Washington Watch: Nuclear Bailout Slipped Into Budget Bill
A proposed nuclear plant in Georgia on which construction had been halted due to massive cost overruns stands to benefit from a provision in the federal budget bill passed late last week. Public taxpayers and ratepayers will cover the soaring costs.
As usual with hastily negotiated, massive pieces of budget legislation, the omnibus budget bill adopted by Congress last week has far too many moving parts to describe quickly and accurately. Among many other items, the bill contained good news for some energy sources and bad (or no) news for others.
One of the bill’s winners is the essentially bankrupt proposed Vogtle nuclear plant in Georgia. The plant’s costs had doubled to $23 billion and are likely to continue to soar. Its utility owner told regulators that it couldn’t afford to complete the plant without massive help, and Georgia state regulatory staff recommended that it be scrapped. Instead, Congress and President Trump have declared that U.S. taxpayers will bail out the project. A combination of direct loan guarantees and a new tax break are designed to rescue the plant.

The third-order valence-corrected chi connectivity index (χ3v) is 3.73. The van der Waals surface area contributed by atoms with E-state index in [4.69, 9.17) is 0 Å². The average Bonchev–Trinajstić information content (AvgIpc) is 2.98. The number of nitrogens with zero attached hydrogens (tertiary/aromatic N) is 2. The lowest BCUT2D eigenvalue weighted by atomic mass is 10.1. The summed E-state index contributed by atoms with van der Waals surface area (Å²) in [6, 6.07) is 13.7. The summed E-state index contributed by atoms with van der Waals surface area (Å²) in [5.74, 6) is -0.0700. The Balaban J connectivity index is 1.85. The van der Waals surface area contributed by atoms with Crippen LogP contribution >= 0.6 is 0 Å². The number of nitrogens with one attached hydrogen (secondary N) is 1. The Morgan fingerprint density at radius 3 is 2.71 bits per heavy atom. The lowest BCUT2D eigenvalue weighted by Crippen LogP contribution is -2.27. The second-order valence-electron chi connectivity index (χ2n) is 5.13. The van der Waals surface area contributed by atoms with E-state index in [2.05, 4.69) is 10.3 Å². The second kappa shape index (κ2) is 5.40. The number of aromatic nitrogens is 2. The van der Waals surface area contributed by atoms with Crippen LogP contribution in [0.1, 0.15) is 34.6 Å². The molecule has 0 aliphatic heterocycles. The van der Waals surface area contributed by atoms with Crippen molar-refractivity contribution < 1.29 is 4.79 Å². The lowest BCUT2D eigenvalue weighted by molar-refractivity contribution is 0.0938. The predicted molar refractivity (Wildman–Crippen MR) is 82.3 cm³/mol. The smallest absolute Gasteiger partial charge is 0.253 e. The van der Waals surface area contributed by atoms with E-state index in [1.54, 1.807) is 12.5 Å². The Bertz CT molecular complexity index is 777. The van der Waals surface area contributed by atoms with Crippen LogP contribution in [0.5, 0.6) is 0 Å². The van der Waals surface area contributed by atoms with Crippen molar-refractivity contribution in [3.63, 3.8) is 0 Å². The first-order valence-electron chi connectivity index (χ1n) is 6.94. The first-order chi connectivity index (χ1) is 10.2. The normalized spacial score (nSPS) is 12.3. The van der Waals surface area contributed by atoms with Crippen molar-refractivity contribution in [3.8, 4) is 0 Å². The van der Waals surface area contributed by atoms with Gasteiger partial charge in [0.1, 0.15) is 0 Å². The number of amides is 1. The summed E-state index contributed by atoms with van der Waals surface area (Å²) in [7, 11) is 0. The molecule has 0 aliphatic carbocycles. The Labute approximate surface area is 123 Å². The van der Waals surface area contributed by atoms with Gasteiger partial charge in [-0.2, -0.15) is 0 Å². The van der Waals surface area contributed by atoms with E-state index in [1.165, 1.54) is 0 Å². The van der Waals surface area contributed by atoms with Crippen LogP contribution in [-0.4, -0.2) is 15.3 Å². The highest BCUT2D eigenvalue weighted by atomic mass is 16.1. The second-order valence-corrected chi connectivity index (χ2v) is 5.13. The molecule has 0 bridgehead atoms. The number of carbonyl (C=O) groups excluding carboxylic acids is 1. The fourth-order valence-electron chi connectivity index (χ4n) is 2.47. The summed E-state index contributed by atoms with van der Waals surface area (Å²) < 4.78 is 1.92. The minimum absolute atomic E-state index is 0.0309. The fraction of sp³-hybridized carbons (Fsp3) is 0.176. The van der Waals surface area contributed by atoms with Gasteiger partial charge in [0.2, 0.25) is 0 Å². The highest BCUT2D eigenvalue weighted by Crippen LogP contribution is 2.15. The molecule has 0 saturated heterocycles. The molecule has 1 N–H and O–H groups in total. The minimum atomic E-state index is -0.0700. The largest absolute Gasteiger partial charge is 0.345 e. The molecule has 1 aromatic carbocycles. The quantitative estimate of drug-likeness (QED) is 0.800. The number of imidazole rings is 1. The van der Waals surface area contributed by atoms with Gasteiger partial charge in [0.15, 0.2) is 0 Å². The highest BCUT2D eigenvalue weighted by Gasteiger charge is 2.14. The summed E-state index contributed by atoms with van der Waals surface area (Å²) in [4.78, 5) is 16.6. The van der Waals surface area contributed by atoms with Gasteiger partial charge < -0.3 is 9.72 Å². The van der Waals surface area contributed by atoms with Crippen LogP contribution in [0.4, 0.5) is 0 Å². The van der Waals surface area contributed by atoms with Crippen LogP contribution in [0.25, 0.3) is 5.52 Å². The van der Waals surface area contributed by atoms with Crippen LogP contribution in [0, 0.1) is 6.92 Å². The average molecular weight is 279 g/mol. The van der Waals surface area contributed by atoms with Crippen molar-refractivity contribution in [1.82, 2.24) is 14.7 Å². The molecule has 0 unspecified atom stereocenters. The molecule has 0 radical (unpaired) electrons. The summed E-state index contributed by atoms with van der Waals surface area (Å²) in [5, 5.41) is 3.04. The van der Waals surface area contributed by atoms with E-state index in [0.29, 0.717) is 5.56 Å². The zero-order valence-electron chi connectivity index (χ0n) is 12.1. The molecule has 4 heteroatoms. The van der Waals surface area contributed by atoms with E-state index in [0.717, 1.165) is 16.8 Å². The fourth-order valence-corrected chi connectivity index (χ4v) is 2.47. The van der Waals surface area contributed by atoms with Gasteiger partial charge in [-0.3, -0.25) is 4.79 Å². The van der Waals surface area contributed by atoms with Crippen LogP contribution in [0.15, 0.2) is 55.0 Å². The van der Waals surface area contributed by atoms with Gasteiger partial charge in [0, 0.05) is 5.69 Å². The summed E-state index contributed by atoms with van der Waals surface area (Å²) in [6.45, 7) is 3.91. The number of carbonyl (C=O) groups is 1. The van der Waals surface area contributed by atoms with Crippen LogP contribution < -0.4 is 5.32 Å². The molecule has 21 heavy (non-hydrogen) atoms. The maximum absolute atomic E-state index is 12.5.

This latest public bailout of the failing commercial nuclear power industry may postpone its last rites for a little more time, but the economic realities are stark. So long as clean, renewable energy sources are allowed to continue their rising growth curve, the end of commercial nuclear power construction in the United States is inevitable. Environmental advocates will continue to press for policies supporting that clean power curve.